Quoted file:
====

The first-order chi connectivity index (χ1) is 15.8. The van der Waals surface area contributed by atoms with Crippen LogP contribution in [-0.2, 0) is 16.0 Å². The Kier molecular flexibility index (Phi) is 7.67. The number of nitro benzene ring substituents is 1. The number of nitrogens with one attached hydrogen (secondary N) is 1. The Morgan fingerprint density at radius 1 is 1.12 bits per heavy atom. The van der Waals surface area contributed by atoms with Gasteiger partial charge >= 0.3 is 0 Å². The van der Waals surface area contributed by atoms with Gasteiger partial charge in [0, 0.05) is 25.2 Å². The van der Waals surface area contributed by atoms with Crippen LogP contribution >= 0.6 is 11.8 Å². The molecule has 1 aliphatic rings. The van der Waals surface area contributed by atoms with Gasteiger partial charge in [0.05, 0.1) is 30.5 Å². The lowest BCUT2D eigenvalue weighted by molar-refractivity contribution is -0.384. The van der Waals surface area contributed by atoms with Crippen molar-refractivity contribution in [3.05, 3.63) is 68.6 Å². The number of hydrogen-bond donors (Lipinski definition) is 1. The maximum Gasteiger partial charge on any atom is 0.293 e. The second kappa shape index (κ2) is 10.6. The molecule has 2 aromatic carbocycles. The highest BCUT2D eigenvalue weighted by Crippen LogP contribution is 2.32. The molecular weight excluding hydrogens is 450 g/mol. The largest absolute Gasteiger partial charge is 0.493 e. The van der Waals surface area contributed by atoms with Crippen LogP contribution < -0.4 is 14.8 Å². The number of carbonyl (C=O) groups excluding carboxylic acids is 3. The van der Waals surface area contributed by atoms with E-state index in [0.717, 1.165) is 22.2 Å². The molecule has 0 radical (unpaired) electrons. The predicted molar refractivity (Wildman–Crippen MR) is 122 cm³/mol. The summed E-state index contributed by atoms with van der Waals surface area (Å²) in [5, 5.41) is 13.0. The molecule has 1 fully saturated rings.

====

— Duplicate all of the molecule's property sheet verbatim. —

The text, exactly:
The first-order chi connectivity index (χ1) is 15.8. The van der Waals surface area contributed by atoms with Crippen LogP contribution in [-0.2, 0) is 16.0 Å². The Kier molecular flexibility index (Phi) is 7.67. The number of nitro benzene ring substituents is 1. The number of nitrogens with one attached hydrogen (secondary N) is 1. The Morgan fingerprint density at radius 1 is 1.12 bits per heavy atom. The van der Waals surface area contributed by atoms with Gasteiger partial charge >= 0.3 is 0 Å². The van der Waals surface area contributed by atoms with Gasteiger partial charge in [0, 0.05) is 25.2 Å². The van der Waals surface area contributed by atoms with Crippen LogP contribution >= 0.6 is 11.8 Å². The molecule has 1 aliphatic rings. The van der Waals surface area contributed by atoms with Gasteiger partial charge in [0.05, 0.1) is 30.5 Å². The lowest BCUT2D eigenvalue weighted by molar-refractivity contribution is -0.384. The van der Waals surface area contributed by atoms with Crippen molar-refractivity contribution in [3.05, 3.63) is 68.6 Å². The number of hydrogen-bond donors (Lipinski definition) is 1. The maximum Gasteiger partial charge on any atom is 0.293 e. The second kappa shape index (κ2) is 10.6. The molecule has 2 aromatic carbocycles. The highest BCUT2D eigenvalue weighted by Crippen LogP contribution is 2.32. The molecular weight excluding hydrogens is 450 g/mol. The largest absolute Gasteiger partial charge is 0.493 e. The van der Waals surface area contributed by atoms with Crippen LogP contribution < -0.4 is 14.8 Å². The number of carbonyl (C=O) groups excluding carboxylic acids is 3. The van der Waals surface area contributed by atoms with E-state index in [0.717, 1.165) is 22.2 Å². The molecule has 0 radical (unpaired) electrons. The predicted molar refractivity (Wildman–Crippen MR) is 122 cm³/mol. The summed E-state index contributed by atoms with van der Waals surface area (Å²) in [5, 5.41) is 13.0. The molecule has 1 fully saturated rings.